ORLANDO - Twelve trades were made within the 24 hours prior to the Feb. 6, 3 p.m. NBA trade deadline. A few involved marquee names. D’Angelo Russell and Andrew Wiggins were traded for one another as part of Golden State and Minnesota’s blockbuster deal, Andre Drummond was sent to Cleveland, Clint Capela became a Hawk and Andre Iguodala was acquired by the Heat.
Of all the moves made, though, so far the one that has made the biggest impact on team performance this season, now restarted after a 4 ½ month pause, is the one that probably received the least league-wide attention at the time.
James Ennis III, acquired by the Magic from the 76ers in exchange for a 2020 second round draft pick, has made a truly remarkable impact on his new squad since arriving. So much so that Orlando has been the best offensive team in the league since he came aboard.
That’s not to suggest Ennis is a dominant offensive player or anything of that magnitude, which is kind of obvious considering he’s averaging 6.4 points in his NBA career. But what is true is that Orlando has been incredibly sharp with the six-year NBA veteran in the lineup.
“Natural competitor, great energy,” Magic Head Coach Steve Clifford said. “The more comfortable he gets, the better he plays. He’s like a glue guy to me. He brings a lot of intangibles to your team. He likes to be in the gym. He likes to work. He’s like MCW (Michael Carter-Williams). He just has a natural intensity that’s contagious for the other guys.”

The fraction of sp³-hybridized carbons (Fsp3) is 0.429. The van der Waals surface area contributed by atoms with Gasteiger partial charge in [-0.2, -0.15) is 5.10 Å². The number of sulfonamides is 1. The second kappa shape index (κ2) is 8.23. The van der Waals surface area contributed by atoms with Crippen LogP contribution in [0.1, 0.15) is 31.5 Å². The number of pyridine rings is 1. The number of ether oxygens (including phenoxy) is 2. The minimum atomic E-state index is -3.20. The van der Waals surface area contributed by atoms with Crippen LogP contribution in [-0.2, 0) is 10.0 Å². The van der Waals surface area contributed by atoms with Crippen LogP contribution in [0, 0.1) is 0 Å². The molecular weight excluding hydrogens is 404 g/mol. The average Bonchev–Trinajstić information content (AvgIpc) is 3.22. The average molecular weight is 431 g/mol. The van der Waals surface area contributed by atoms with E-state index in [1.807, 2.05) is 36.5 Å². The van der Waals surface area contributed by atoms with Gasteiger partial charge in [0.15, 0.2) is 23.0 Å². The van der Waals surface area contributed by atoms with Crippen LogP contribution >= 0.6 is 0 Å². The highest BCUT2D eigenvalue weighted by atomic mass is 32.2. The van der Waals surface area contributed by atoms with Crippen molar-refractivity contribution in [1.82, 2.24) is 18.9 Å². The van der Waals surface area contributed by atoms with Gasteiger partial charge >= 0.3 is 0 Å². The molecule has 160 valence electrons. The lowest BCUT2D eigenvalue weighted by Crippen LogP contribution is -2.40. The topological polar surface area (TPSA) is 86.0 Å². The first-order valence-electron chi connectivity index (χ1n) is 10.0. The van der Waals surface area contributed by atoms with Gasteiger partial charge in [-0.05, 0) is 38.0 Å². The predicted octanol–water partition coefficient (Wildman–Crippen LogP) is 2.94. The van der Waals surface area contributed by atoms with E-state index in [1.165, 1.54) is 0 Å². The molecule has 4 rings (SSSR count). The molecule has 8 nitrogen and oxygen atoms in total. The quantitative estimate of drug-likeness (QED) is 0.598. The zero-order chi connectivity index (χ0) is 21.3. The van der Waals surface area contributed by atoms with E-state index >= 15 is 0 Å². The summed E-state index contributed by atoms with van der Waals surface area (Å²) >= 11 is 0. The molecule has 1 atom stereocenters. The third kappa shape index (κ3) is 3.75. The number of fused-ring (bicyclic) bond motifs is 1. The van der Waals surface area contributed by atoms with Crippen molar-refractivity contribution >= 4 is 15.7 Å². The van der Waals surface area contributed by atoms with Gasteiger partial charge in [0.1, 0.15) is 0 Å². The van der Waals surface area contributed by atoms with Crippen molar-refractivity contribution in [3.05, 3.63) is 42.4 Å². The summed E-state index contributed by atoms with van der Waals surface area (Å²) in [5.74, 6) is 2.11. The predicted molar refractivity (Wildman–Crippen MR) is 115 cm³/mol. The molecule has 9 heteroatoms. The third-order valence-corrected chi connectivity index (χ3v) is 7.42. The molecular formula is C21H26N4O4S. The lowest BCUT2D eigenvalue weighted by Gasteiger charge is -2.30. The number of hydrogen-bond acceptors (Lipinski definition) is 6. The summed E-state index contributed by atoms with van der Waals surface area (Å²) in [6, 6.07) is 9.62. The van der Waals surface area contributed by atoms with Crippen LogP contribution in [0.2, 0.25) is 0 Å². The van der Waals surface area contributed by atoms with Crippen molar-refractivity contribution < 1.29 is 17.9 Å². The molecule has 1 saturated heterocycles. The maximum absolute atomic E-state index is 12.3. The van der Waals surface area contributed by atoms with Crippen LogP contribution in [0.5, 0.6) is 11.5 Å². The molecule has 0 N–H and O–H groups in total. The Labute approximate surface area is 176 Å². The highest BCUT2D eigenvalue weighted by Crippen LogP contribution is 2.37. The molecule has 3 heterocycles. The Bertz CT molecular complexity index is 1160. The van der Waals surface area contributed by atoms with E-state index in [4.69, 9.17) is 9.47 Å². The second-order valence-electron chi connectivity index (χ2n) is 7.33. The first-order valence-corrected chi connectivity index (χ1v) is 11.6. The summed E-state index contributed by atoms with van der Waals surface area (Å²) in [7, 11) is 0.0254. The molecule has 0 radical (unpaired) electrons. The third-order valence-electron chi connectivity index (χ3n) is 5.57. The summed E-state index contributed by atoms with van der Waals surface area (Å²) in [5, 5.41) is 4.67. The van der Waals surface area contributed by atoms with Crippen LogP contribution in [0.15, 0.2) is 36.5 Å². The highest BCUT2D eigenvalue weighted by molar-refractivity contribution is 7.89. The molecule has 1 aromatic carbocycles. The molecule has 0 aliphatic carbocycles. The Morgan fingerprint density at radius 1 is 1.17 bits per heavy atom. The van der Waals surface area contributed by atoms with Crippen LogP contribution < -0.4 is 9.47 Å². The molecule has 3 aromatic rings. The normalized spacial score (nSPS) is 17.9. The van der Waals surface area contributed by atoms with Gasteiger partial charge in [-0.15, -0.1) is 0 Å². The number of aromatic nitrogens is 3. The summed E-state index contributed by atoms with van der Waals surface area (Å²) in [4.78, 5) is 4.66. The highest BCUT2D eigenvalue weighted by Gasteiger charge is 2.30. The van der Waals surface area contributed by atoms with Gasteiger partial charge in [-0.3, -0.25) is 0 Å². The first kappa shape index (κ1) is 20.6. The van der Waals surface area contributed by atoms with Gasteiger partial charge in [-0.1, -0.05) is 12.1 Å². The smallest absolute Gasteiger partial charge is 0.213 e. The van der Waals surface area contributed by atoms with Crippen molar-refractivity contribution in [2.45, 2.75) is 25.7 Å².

With Ennis, the Magic are averaging 121.3 points, the best mark since Feb. 10, and 29.2 assists, second best in this period. Friday’s win over the Nets was just the latest of the many great offensive efforts the Magic have had since early February, and Ennis, even though he scored just a run-of-the-mill eight points, played a big part in it.
You may never have guessed it, but Ennis actually has the Magic’s second best offensive rating this season, although of course it’s in far fewer appearances than his teammates. Nikola Vucevic ranks No. 1 in this category, Michael Carter-Williams is third, Markelle Fultz fourth and Aaron Gordon fifth.
Ennis, a native of Ventura, California who played his college ball at Long Beach State, has done a fantastic job moving without the ball, which has helped him score a lot of easy baskets at the rim. The unselfishness of his teammates, he says, has made it pretty easy for him to adapt since coming over from Philadelphia.
“We have great passers. People are really unselfish over here,” he said. “I’m going to continue to move without the ball, that’s one of my strengths is cutting.”
The Magic are now 9-4 with Ennis, who hopes to make his third NBA postseason appearance. He was part of the Grizzlies’ 2017 team that played the Spurs in the first round. In that series, he scored in double figures in three of the six games and averaged 8.3 points. Then last season with the Sixers, he was on the court for 11 of Philly’s 12 postseason games and averaged 7.5 points.
Ennis hasn’t been the Magic’s only supporting cast member stepping up. One player who really stood out during the win over Brooklyn was Khem Birch, who posted 12 points, four rebounds, five assists, two blocks and a steal.
“I can see myself just providing energy off the bench, (playing) great defense and helping getting my teammates open. That’s my role on this team,” Birch said in regards to his expectations for himself the rest of the season.